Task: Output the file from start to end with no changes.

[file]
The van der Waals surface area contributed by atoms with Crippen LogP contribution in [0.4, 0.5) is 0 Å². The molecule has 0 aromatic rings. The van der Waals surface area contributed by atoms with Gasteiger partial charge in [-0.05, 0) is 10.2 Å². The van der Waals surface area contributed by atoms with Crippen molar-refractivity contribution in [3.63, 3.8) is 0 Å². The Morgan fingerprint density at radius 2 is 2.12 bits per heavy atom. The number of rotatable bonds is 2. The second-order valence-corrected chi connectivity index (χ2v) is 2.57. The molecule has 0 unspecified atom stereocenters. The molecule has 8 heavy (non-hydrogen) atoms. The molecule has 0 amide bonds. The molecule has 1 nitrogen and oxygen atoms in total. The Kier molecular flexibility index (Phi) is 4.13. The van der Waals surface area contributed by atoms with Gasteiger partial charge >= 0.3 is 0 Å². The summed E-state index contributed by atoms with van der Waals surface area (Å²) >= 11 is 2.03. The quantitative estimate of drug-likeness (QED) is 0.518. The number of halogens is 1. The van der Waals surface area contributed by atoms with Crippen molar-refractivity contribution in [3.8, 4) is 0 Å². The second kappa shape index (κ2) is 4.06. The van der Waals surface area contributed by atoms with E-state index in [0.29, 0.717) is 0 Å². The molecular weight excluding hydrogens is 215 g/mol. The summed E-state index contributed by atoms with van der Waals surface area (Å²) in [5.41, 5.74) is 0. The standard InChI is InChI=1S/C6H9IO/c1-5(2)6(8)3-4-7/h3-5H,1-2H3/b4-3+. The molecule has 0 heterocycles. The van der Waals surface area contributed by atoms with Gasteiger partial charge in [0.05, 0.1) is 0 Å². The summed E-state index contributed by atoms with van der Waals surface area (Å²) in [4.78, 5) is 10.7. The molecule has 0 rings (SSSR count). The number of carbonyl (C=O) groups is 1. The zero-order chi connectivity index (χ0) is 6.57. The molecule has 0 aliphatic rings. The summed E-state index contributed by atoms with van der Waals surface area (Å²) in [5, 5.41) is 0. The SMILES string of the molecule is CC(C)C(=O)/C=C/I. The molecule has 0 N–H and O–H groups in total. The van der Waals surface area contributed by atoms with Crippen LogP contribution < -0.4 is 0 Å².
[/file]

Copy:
The van der Waals surface area contributed by atoms with Crippen LogP contribution in [0.4, 0.5) is 0 Å². The molecule has 0 aromatic rings. The van der Waals surface area contributed by atoms with Gasteiger partial charge in [-0.05, 0) is 10.2 Å². The van der Waals surface area contributed by atoms with Crippen molar-refractivity contribution in [3.63, 3.8) is 0 Å². The Morgan fingerprint density at radius 2 is 2.12 bits per heavy atom. The number of rotatable bonds is 2. The second-order valence-corrected chi connectivity index (χ2v) is 2.57. The molecule has 0 unspecified atom stereocenters. The molecule has 8 heavy (non-hydrogen) atoms. The molecule has 0 amide bonds. The molecule has 1 nitrogen and oxygen atoms in total. The Kier molecular flexibility index (Phi) is 4.13. The van der Waals surface area contributed by atoms with Gasteiger partial charge >= 0.3 is 0 Å². The summed E-state index contributed by atoms with van der Waals surface area (Å²) >= 11 is 2.03. The quantitative estimate of drug-likeness (QED) is 0.518. The number of halogens is 1. The van der Waals surface area contributed by atoms with Crippen molar-refractivity contribution in [3.8, 4) is 0 Å². The second kappa shape index (κ2) is 4.06. The van der Waals surface area contributed by atoms with E-state index in [0.29, 0.717) is 0 Å². The molecular weight excluding hydrogens is 215 g/mol. The summed E-state index contributed by atoms with van der Waals surface area (Å²) in [5.41, 5.74) is 0. The standard InChI is InChI=1S/C6H9IO/c1-5(2)6(8)3-4-7/h3-5H,1-2H3/b4-3+. The molecule has 0 heterocycles. The van der Waals surface area contributed by atoms with Gasteiger partial charge in [0.05, 0.1) is 0 Å². The summed E-state index contributed by atoms with van der Waals surface area (Å²) in [4.78, 5) is 10.7. The molecule has 0 rings (SSSR count). The number of carbonyl (C=O) groups is 1. The zero-order chi connectivity index (χ0) is 6.57. The molecule has 0 aliphatic rings. The summed E-state index contributed by atoms with van der Waals surface area (Å²) in [5, 5.41) is 0. The SMILES string of the molecule is CC(C)C(=O)/C=C/I. The molecule has 0 N–H and O–H groups in total. The van der Waals surface area contributed by atoms with Crippen LogP contribution < -0.4 is 0 Å².